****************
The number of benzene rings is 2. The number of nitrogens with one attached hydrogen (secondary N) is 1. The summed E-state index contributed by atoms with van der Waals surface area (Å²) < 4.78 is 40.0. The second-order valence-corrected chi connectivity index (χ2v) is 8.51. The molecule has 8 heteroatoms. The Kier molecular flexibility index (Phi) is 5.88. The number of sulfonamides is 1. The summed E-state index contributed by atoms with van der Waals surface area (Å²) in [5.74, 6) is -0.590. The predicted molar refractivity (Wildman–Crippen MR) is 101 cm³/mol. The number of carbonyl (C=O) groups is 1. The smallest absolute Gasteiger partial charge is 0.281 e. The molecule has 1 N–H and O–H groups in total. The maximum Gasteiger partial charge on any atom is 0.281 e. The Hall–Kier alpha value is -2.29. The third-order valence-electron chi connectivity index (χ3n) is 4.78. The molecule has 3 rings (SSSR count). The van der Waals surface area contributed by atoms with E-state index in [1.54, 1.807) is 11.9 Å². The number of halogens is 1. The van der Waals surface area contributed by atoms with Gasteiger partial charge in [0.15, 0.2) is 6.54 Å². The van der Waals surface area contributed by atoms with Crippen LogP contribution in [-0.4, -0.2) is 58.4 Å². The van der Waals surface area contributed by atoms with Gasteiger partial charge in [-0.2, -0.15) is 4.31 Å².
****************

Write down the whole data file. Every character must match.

The number of benzene rings is 2. The number of nitrogens with one attached hydrogen (secondary N) is 1. The summed E-state index contributed by atoms with van der Waals surface area (Å²) < 4.78 is 40.0. The second-order valence-corrected chi connectivity index (χ2v) is 8.51. The molecule has 8 heteroatoms. The Kier molecular flexibility index (Phi) is 5.88. The number of sulfonamides is 1. The summed E-state index contributed by atoms with van der Waals surface area (Å²) in [5.74, 6) is -0.590. The predicted molar refractivity (Wildman–Crippen MR) is 101 cm³/mol. The number of carbonyl (C=O) groups is 1. The smallest absolute Gasteiger partial charge is 0.281 e. The molecule has 1 N–H and O–H groups in total. The maximum Gasteiger partial charge on any atom is 0.281 e. The Hall–Kier alpha value is -2.29. The third-order valence-electron chi connectivity index (χ3n) is 4.78. The molecule has 3 rings (SSSR count). The van der Waals surface area contributed by atoms with E-state index in [1.54, 1.807) is 11.9 Å². The number of halogens is 1. The van der Waals surface area contributed by atoms with Gasteiger partial charge in [0.15, 0.2) is 6.54 Å². The van der Waals surface area contributed by atoms with Crippen LogP contribution in [-0.4, -0.2) is 58.4 Å². The van der Waals surface area contributed by atoms with Gasteiger partial charge in [-0.2, -0.15) is 4.31 Å².